Our Love Has Always Been 10 Centimetres Apart

From the day they first met at Sakuragaoka High School, Miou Aida and Haruki Serizawa were drawn to one another, despite their different personalities. Miou, a talented artist, is shy and withdrawn; Haruki, who loves movies and dreams of one day being a film director, is outgoing and friendly. And yet, over their years together in high school, Miou and Haruki build a relationship in which they implicitly trust one another and share everything except the truth of their deep emotional bond. By the time they are in their graduating year at high school, it is apparent to all their friends – who have their own emotional entanglements to navigate – that Miou and Haruki are in love; and yet they cannot seem to find either the opportunity or the means to express their feelings. But time is running out for the would-be couple: Haruki, whose short films have already won local and regional competitions, has won the grand prize in a national competition, including a scholarship to study in America. Miou, meanwhile, makes a discovery about a traumatic event in her past, one that directly involves Haruki’s beloved late brother, Aki. The pressures from these colliding stressors set in train a series of revelations and reactions that threatens Miou and Haruki’s relationship before it even has a chance to begin; and, amid this turmoil, the two must decide whether the future they each thought they wanted – and wanted together – is really what either of them desires anymore…

Based on a song cycle created by the Vocaloid band HoneyWorks, “Our Love Has Always Been 10 Centimetres Apart” was produced by animation studio Lay-duce, and first aired on Japanese television in November and December 2017. Given the source material and subject matter, it is hardly surprising that this series is accompanied by all the tropes and stereotypes of teenage romantic drama: syrupy opening and closing theme songs, lots of “soft lens” shots, and plenty of juxtaposing of the protagonists against blazing sunset skies. And yet, even in the midst of all this schmaltz, “Our Love”, in the space of only six twenty-five minute episodes, also manages to tell an effective – and often surprisingly affecting – story, mainly through a gently humoured sympathy for the confusions and ineptitudes of youth. Along the way, the narrative explores issues such as emotional awakening, the nature of memory, the fear of loss, the ironies of experience, and the necessity of making decisions and living with the consequences. Part of a franchise that includes illustrated novels and video games, as well as three feature-length animated films (“I Have Always Liked You” and “The Moment I Fall In Love”, both released in 2016; and “How to Enjoy The World”, released in 2020), , “Our Love Has Always Been 10 Centimetres Apart” is undemanding and yet oddly engaging viewing that can be easily consumed in a single sitting for a mood-mellowing television binge.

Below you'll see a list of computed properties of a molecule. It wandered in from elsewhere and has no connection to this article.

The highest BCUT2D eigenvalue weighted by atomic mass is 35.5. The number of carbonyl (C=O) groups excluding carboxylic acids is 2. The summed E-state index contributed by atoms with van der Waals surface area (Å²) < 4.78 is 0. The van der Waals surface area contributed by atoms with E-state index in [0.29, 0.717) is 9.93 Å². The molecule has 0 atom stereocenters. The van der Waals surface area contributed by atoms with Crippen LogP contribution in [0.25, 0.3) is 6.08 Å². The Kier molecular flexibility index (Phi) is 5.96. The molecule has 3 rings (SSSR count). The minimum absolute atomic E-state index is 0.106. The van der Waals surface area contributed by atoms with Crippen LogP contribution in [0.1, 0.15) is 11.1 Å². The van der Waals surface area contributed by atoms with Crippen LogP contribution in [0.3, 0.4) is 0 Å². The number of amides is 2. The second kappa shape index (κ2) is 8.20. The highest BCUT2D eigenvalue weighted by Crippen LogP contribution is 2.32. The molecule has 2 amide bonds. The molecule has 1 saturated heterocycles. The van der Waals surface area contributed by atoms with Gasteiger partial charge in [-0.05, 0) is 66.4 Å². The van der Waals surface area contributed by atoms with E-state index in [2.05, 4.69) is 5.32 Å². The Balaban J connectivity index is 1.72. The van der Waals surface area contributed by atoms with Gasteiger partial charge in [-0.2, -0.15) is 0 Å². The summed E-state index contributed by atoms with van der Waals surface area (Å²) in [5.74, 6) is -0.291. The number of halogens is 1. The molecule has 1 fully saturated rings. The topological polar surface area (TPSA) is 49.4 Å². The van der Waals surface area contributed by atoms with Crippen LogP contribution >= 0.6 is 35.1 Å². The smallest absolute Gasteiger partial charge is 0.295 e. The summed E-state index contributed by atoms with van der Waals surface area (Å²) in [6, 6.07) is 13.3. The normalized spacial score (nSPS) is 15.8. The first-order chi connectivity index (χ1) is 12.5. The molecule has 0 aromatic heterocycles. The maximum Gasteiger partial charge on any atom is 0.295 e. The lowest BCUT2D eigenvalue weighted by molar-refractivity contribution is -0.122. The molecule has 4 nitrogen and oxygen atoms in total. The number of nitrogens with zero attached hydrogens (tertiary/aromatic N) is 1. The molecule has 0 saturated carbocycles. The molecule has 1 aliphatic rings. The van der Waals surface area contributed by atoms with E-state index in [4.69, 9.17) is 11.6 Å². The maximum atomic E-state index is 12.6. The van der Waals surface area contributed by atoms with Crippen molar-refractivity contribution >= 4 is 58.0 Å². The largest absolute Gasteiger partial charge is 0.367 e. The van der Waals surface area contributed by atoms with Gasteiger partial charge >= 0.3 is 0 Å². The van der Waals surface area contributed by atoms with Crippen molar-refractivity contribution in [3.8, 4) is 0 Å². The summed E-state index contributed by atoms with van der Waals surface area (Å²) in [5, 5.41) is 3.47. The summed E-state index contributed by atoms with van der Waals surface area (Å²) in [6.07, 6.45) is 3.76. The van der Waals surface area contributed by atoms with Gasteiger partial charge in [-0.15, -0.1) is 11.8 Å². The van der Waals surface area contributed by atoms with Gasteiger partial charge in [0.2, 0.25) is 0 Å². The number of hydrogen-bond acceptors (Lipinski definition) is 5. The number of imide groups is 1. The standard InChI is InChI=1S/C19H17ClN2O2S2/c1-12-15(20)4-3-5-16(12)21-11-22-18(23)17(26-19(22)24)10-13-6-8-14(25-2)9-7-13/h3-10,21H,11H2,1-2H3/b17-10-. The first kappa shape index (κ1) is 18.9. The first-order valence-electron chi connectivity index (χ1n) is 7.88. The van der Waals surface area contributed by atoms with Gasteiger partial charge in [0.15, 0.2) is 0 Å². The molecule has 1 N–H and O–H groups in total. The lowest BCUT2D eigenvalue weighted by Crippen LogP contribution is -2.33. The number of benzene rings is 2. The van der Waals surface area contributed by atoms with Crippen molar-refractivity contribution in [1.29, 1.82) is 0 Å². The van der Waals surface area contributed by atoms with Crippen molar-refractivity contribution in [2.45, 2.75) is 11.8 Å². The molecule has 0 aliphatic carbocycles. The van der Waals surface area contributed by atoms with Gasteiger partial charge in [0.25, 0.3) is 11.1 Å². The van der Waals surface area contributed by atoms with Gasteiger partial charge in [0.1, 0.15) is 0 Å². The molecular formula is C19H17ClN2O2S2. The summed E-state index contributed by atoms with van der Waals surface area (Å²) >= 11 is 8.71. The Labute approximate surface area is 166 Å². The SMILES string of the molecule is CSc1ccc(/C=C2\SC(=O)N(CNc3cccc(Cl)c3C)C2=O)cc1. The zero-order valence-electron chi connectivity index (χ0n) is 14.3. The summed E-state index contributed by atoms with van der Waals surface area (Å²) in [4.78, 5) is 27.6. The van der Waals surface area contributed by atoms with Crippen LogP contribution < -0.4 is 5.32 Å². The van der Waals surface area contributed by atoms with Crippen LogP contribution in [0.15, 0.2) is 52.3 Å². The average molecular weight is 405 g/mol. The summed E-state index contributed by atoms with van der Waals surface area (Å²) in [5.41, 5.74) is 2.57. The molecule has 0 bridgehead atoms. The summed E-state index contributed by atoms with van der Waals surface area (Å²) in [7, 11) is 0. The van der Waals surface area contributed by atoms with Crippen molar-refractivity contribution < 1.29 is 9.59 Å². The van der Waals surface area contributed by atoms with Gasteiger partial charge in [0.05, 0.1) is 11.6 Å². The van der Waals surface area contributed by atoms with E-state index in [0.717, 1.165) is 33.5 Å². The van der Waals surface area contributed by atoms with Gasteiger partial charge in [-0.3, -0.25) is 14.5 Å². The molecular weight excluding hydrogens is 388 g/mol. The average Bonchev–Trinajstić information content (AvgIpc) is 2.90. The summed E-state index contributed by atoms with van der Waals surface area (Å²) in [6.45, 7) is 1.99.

Text ©Copyright Brendan E Byrne 2021. All rights reserved.